White Faculty’s Commitment to Racial Consciousness in STEM Classrooms
Edited By Nicole M. Joseph, Chayla Haynes and Floyd Cobb
5. Learning and Teaching About Race, Privilege, and Disprivilege
White privilege and racism in America are both material and cultural, carried and reproduced not only in behaviors but in symbols and narratives that are framed in public discourse. Dominant narratives justify White privilege and its opposite, the disprivileging of people of color. These narratives produce “figured worlds” (Holland, Lachiotte, & Skinner, 2001) and “imagined communities” (Anderson, 1983); that is, these are representations of what the world is like, not what it is actually like. In this culturally symbolic “figuring” of us and them distinctions, subordinated people of color are portrayed as “other”—as deficient and potentially dangerous in their motives and actions (Hall, 1992; Said, 1978). In the dominant narratives that support White privilege, the “other” is seen as exotic/deviant, whereas “we”—the White people—are seen as normal and as benign in motives and actions. If you are poor, the dominant narratives say, that is either because you lack talent or motivation. The dominant narratives say that poor people of color, especially, live within a “culture of poverty” that leads them to make bad life choices. They are illiterate, ignorant, and dishonest. They lack a work ethic and the capacity to delay gratification. They experience hardships, to be sure, but those hardships are primarily their own fault.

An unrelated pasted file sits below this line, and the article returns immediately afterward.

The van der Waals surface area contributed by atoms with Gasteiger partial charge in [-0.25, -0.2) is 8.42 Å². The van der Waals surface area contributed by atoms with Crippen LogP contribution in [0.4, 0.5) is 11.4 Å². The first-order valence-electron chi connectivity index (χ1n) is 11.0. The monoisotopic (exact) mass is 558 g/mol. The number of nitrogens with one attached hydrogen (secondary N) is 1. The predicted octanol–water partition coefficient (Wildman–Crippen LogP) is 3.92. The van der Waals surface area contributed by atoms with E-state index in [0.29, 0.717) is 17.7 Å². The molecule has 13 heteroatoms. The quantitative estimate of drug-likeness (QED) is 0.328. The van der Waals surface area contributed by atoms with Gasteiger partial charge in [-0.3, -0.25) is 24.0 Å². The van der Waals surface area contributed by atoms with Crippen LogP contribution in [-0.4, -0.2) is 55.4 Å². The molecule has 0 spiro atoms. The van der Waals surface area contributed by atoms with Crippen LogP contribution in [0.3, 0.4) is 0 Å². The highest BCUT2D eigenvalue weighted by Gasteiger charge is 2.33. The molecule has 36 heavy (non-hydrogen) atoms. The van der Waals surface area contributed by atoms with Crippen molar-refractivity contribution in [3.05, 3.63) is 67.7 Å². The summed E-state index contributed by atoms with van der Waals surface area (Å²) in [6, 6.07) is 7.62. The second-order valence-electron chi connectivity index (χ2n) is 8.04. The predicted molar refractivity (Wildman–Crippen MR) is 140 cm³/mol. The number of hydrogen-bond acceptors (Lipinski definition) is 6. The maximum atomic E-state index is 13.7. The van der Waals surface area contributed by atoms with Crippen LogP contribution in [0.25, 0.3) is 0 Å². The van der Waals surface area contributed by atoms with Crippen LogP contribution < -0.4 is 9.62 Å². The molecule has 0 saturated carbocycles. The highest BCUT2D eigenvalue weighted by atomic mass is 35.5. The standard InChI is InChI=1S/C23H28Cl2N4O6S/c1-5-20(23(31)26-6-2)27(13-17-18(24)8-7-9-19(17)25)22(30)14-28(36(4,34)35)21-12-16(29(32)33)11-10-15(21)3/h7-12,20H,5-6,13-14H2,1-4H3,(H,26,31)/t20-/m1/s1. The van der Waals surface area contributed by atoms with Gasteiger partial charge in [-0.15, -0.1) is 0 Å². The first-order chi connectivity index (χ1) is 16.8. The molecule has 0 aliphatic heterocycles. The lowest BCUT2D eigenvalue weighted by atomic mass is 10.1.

This stereotypical “figuring” of the non-White “other” permits the dismissal of nondominant people categorically as lacking in moral and social worth. It also helps to keep White privilege transparent (i.e...
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